On November 5 2009, Twitter blogged about the limited roll-out of its Retweet feature. Yesterday, the feature is activated on my Twitter page. Each update now comes with Retweet button, in addition to the Reply and Favorite buttons. Previously, it was cumbersome to retweet on Twitter web – copy-and-paste the tweet into the update box, add ‘@’ to tweet author, type ‘RT’ and finally, click the update button. Twitter clients like Seesmic, Tweetdeck and Orsiso already made the retweeting process easier with their single click Retweet button.
Twitter reconceptualized the way one views a retweet. Previously, when you retweet, you bring a particular update into your timeline and you can freely edit its text. With the new Retweet feature, Twitter froze the text and tightly coupled the update text with its author. Click the Retweet button, the entire quote (as is) and profile pic of the originator will appear on your timeline. Pro: Original author of retweeted update will remain clearly visible, even after a long chain of retweets. Con: With the new Twitter Retweet, it is not possible to add comment or shorten an update before retweet. However, one can always revert back to the old ‘RT’ way.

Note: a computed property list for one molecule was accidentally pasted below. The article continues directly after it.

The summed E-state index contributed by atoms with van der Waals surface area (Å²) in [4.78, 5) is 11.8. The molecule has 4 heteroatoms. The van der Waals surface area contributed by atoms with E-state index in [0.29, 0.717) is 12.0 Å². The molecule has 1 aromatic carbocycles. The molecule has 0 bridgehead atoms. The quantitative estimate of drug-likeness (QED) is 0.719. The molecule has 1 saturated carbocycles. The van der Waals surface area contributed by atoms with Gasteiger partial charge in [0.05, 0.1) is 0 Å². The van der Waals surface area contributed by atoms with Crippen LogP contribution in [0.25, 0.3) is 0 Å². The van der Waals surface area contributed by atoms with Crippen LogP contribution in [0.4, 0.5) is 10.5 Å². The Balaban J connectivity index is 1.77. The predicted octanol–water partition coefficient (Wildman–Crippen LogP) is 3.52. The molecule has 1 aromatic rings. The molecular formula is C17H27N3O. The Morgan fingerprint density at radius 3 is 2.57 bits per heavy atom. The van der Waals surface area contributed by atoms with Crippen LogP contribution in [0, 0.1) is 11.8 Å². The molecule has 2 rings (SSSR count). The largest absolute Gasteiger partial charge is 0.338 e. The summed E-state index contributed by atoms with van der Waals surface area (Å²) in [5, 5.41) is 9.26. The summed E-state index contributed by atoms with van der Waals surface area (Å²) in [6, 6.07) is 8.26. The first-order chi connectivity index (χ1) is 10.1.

On Twitter web, there’s also a new page dedicated to Retweets. There, retweets are organized into three tabs, Retweets by Others, Retweets by You and Your Tweets, Retweeted. In ‘Your Tweets, Retweeted’ section, you can track who retweeted your updates. In ‘Retweets by You,’ a list of people who have also shared the updates you’ve retweeted. And yes, in the Facebook world, Retweet is called Like.
Update: You can’t retweet update of your friend with protected profile.